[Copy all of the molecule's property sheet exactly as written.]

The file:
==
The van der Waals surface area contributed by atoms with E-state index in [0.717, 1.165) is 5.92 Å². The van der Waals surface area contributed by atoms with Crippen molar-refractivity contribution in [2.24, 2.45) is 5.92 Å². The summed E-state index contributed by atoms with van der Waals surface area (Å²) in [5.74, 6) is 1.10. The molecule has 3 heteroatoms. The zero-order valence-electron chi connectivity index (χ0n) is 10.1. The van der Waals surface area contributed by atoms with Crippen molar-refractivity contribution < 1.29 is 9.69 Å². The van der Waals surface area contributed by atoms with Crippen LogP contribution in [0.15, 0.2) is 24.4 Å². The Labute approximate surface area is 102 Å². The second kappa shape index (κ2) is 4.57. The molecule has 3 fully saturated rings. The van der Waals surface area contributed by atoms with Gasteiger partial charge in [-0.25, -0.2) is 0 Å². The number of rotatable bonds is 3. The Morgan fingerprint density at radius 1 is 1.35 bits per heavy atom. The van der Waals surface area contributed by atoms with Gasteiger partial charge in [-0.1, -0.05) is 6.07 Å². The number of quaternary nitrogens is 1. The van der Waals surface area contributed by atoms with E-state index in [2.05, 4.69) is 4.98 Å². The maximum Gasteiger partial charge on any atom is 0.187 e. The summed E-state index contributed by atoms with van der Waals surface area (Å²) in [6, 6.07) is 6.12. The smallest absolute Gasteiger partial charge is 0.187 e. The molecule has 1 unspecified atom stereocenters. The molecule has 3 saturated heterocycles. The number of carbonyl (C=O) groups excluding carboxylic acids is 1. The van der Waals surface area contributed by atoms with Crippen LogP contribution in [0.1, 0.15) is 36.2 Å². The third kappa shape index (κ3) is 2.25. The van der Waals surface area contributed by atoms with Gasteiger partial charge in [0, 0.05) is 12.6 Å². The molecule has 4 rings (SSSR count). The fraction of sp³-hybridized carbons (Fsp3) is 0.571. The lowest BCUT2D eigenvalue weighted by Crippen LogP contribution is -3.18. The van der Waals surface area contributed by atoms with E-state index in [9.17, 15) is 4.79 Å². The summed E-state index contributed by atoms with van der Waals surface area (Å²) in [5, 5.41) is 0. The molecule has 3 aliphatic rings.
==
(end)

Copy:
The van der Waals surface area contributed by atoms with E-state index in [0.717, 1.165) is 5.92 Å². The van der Waals surface area contributed by atoms with Crippen molar-refractivity contribution in [2.24, 2.45) is 5.92 Å². The summed E-state index contributed by atoms with van der Waals surface area (Å²) in [5.74, 6) is 1.10. The molecule has 3 heteroatoms. The zero-order valence-electron chi connectivity index (χ0n) is 10.1. The van der Waals surface area contributed by atoms with Crippen molar-refractivity contribution < 1.29 is 9.69 Å². The van der Waals surface area contributed by atoms with Crippen LogP contribution in [0.15, 0.2) is 24.4 Å². The Labute approximate surface area is 102 Å². The second kappa shape index (κ2) is 4.57. The molecule has 3 fully saturated rings. The van der Waals surface area contributed by atoms with Gasteiger partial charge in [-0.25, -0.2) is 0 Å². The number of rotatable bonds is 3. The Morgan fingerprint density at radius 1 is 1.35 bits per heavy atom. The van der Waals surface area contributed by atoms with Gasteiger partial charge in [-0.1, -0.05) is 6.07 Å². The number of quaternary nitrogens is 1. The van der Waals surface area contributed by atoms with E-state index in [2.05, 4.69) is 4.98 Å². The maximum Gasteiger partial charge on any atom is 0.187 e. The summed E-state index contributed by atoms with van der Waals surface area (Å²) in [6, 6.07) is 6.12. The smallest absolute Gasteiger partial charge is 0.187 e. The molecule has 1 unspecified atom stereocenters. The molecule has 3 saturated heterocycles. The number of carbonyl (C=O) groups excluding carboxylic acids is 1. The van der Waals surface area contributed by atoms with Crippen LogP contribution in [0.1, 0.15) is 36.2 Å². The third kappa shape index (κ3) is 2.25. The van der Waals surface area contributed by atoms with Gasteiger partial charge in [0, 0.05) is 12.6 Å². The molecule has 4 rings (SSSR count). The fraction of sp³-hybridized carbons (Fsp3) is 0.571. The lowest BCUT2D eigenvalue weighted by Crippen LogP contribution is -3.18. The van der Waals surface area contributed by atoms with E-state index in [9.17, 15) is 4.79 Å². The summed E-state index contributed by atoms with van der Waals surface area (Å²) in [5, 5.41) is 0. The molecule has 3 aliphatic rings.